Boon Yang to balance both chairman posts

NEWLY appointed Singapore Press Holdings (SPH) chairman Lee Boon Yang has assured shareholders he will devote sufficient time and attention to steer the media group through the challenging times ahead.

He was addressing the concern raised by a shareholder at the annual general meeting yesterday on how he would balance his time as chairman of both SPH and Keppel Corp.

Dr Lee, who was minister for information, communications and the arts before he retired from politics in March 2009, was appointed an SPH director in October. He said he had given deep thought to the invitation to join the SPH board before accepting it.

‘I believe that I will be able to manage my time so that I can provide SPH with sufficient time and attention in order to see SPH continue to do well in this very competitive and challenging period,’ he added.

‘If I had not come to the conclusion that I would be able to manage my time to do a decent and good job for SPH, I would not have accepted the invitation.’

His assurance was met with strong support from shareholders, with 99.85 per cent of those who voted at the AGM voting in favour of his re-election as a director of SPH.

SPH conducted poll voting in its AGM for the first time yesterday and all other resolutions were duly passed. Former chief justice Yong Pung How did not stand for re-election and stepped down from the board.

Most shareholders told BT that they have no issues with Dr Lee being chairman of two large listed companies. One 30-year-old shareholder, who gave his name as Mr Tiah, was more ambivalent. ‘I guess he would be professional enough to consider that he needs to split his time between two large companies in Singapore,’ he said.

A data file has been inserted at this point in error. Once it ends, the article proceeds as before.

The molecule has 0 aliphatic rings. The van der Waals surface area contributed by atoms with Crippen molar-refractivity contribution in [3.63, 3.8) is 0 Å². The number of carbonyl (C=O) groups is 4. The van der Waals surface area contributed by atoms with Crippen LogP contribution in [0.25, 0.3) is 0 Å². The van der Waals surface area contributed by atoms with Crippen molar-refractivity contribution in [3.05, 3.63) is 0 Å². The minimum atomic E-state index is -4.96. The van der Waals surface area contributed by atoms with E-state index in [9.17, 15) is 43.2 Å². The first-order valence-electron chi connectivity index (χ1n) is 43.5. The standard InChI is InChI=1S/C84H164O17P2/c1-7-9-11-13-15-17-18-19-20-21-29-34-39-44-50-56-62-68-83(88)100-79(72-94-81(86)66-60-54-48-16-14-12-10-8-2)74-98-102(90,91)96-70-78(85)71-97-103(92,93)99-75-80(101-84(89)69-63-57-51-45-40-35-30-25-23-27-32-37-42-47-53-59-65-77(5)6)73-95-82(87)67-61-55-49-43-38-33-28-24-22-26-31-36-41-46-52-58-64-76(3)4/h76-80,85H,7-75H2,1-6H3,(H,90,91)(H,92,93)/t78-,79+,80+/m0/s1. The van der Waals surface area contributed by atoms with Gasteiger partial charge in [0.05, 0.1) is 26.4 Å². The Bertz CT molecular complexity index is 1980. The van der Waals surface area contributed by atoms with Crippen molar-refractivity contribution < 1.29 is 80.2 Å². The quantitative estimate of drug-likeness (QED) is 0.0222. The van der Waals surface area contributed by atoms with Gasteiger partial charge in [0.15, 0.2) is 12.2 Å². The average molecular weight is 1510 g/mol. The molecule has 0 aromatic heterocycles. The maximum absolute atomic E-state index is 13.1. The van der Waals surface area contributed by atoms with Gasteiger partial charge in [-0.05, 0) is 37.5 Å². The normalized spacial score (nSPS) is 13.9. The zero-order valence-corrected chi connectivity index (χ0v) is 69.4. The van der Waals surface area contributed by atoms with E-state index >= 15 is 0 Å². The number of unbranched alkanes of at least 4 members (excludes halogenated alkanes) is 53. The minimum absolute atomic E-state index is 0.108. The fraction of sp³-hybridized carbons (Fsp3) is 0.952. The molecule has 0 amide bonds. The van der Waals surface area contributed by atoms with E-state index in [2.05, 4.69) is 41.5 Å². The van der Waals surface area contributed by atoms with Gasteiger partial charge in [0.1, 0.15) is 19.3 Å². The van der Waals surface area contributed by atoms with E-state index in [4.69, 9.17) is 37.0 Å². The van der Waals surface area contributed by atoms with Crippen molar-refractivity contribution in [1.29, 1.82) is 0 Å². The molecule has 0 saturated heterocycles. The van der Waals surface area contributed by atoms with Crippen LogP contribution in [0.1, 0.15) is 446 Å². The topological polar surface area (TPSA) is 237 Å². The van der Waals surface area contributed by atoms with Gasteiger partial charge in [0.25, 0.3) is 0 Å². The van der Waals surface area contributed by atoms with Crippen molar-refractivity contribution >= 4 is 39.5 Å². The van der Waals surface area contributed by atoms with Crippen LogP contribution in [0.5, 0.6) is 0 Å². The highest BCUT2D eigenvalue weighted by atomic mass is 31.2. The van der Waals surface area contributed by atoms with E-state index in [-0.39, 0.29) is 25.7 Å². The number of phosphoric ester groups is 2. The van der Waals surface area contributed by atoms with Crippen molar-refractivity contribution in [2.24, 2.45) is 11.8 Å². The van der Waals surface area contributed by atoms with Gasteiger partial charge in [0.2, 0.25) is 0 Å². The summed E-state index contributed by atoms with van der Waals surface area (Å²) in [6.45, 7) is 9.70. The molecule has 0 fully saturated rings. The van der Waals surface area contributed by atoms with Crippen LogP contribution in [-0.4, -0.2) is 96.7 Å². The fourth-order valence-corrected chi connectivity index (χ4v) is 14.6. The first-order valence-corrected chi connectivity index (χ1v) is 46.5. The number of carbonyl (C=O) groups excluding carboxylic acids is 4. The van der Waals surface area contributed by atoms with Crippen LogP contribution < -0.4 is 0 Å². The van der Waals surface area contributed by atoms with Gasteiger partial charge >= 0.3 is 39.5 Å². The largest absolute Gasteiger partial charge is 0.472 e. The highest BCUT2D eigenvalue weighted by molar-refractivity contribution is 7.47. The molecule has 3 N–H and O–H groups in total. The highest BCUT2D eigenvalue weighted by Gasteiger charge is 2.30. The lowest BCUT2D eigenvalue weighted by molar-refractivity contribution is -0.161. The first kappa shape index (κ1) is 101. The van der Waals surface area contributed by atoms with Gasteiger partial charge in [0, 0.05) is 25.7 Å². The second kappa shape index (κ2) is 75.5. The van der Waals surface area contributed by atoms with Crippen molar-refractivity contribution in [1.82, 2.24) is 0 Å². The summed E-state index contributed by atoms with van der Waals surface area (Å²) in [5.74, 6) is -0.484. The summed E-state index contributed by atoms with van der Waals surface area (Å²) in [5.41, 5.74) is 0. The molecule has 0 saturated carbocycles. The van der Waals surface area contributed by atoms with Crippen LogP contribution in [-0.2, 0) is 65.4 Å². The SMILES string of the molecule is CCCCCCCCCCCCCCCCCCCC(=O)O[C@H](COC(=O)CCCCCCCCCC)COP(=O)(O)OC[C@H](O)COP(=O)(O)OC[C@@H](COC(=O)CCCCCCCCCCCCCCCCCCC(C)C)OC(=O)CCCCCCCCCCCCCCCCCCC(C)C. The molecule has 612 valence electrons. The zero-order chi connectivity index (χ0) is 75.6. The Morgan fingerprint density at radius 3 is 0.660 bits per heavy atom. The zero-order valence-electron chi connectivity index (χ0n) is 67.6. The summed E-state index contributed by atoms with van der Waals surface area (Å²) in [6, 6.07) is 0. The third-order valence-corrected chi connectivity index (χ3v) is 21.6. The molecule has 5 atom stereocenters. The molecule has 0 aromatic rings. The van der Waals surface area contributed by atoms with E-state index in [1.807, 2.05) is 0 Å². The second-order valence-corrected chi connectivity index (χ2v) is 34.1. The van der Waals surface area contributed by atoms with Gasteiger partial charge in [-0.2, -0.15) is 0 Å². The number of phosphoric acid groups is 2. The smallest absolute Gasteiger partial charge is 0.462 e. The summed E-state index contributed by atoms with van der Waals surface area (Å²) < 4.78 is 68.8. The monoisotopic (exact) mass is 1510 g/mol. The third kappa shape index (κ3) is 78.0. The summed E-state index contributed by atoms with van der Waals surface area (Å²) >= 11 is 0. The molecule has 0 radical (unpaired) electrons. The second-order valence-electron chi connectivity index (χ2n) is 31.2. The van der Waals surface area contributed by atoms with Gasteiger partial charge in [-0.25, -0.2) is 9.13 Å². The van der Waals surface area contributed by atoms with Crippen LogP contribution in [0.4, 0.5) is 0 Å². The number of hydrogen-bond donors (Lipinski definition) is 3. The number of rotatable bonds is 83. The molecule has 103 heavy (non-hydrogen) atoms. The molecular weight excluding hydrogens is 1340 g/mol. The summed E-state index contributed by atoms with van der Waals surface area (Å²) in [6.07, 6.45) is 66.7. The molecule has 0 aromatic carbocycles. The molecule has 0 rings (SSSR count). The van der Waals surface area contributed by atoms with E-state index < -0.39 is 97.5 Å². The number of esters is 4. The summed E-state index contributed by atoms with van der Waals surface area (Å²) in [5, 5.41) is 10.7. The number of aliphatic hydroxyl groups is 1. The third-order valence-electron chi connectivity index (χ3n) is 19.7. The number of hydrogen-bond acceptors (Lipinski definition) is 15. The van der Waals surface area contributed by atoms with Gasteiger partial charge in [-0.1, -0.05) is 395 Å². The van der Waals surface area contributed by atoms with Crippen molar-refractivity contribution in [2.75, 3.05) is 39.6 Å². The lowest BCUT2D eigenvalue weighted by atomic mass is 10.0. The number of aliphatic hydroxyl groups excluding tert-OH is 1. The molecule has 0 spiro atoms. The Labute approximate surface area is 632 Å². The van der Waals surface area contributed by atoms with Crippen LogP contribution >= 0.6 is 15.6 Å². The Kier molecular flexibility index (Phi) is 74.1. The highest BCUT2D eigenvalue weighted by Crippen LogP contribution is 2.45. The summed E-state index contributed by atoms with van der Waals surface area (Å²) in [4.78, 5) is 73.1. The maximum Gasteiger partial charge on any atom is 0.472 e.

A couple of queries on dividend payouts were also raised at the AGM. Stephen Chen, an investment manager at Chen Holdings, asked if the current dividend payout ratio was sustainable. SPH acting chairman Cham Tao Soon explained that while the current dividend payout is almost 95 per cent of recurring earnings, future payouts will depend on how SPH fares and the state of the economy.

Addressing a query on an $11 million share of net loss from jointly controlled entities in fiscal 2011, SPH chief financial officer Tony Mallek said these entities are mainly overseas online ventures in Malaysia, the Philippines, Australia and Indonesia. They are loss-making because they are at start-up stage, with different timelines to profitability, he explained.

Dr Lee stressed that the group would take a long- term view and harness its cash reserves carefully in the face of greater competition in the media sector, and tap new opportunities to generate revenue.

‘The road ahead for SPH will not be easy,’ Dr Lee said in his first speech as SPH chairman. ‘New technology has changed media consumption patterns and opened up competitive distribution channels.’

But he added that SPH has strengths in human capital and financial resources, and would leverage on its experience in adjacent businesses to create new revenue streams.

SPH turned in a ‘commendable performance’ for the last financial year despite an uncertain economic climate, said Mr Cham.

Group revenue crossed the $1 billion mark for the seventh consecutive time at $1.25 billion, thanks to higher advertisement revenues, growth in rental income and continued progress in its exhibitions and online businesses.

Net profit attributable to SPH shareholders for the fiscal year ended Aug 31 was $389 million – a 22 per cent decline from the preceding fiscal year, which had benefited from a $154 million profit from the Sky@eleven condominium project.

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